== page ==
The city reminded me of Karachi, except that Hyderabad has a lot of temples and fewer power interruptions.
Since this was my second visit, I realized that the place looks familiar and that I already knew my way home – but only after arriving at Medhipatnam, which is a mere 30 minutes drive from where our home is. “Not bad,” I thought proudly.
I looked at Masood. Poor guy. The taxi was a small car and we were four adults with 3 large suitcases. Masood still managed to give me smile, despite one of the suitcases already sitting on his lap.
It drizzled when we arrived. The city didn’t change much in a year’s time, except that there’s a huge supermarket/department store right across our home now, and several clothing stores and a couple of big bakeries have opened nearby. Oh, and the chocolate factory at the corner of the street has closed down. I was, instead, greeted by a huge “Hot Chips” sign board, which also announced: “We also sell minaral water”.
I found it a huge relief to not see any metal cranes at all. It was refreshing to not see huge glass buildings being constructed. It felt wonderful to look at the trees with their bright green leaves. I smiled when I saw old buildings and structures. I was greeted by chirping birds each morning, when the breeze is pleasantly cool. And the city smelled of ripe, sweet mangoes.
Our home becomes the hub during the summer break: imagine 15 of us, including four very active kids, living under a roof! My Mom-in-law and I had to cook 30 rotis in the morning for breakfast! I’m in-charge for making and serving tea – twice a day. The house is constantly abuzz with youngsters laughing, kids quarreling and aunties shouting at them. Masood brought Play Station games, and the kids fought more over who gets to play first. We would all sleep at 2 am, wake up for Faj’r at 5 am, then back to bed until 10 am.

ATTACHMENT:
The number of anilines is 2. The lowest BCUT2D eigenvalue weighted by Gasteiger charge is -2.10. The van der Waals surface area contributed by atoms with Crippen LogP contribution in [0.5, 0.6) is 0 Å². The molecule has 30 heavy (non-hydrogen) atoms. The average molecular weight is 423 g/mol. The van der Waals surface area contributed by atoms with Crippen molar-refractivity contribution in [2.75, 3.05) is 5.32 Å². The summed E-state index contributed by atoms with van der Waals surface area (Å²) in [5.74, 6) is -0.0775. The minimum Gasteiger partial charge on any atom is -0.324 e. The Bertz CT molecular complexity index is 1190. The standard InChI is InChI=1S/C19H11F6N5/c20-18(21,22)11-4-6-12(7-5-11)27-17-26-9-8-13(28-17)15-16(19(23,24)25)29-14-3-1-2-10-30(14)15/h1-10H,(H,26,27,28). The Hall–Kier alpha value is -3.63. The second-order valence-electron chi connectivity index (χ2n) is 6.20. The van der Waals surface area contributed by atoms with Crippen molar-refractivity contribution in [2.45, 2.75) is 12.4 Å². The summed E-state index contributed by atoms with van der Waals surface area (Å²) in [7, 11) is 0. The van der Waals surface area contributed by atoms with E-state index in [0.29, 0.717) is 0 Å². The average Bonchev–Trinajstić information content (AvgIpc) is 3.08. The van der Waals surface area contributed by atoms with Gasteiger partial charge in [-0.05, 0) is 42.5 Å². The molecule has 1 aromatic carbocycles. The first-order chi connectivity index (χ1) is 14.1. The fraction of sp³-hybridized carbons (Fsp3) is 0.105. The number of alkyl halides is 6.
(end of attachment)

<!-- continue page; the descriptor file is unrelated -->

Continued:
Sometimes before going to bed, we would go to the terrace on the third floor and enjoy the cool evening breeze. Often times, it would drizzle. We would bring a straw mat and some throw pillows with us and spend time looking at the stars and tell stories.
Then there was this small party where close relatives were invited. Masood’s four-year-old cousin got circumcised, and we all had biryani and sweets. I decided to wear my colored contact lenses that evening. As Masood put them on me (because I don’t have previous experience in wearing them), children gathered around, oohing and aahing, until the youngest of them declared, “Your eyes look like a cat’s.”
The picture below shows one of my favorite roads in Hyderabad. Please don’t ask for the names; I had a hard time pronouncing them, let alone memorize.
One of the quieter neighborhoods in the city …
Old city …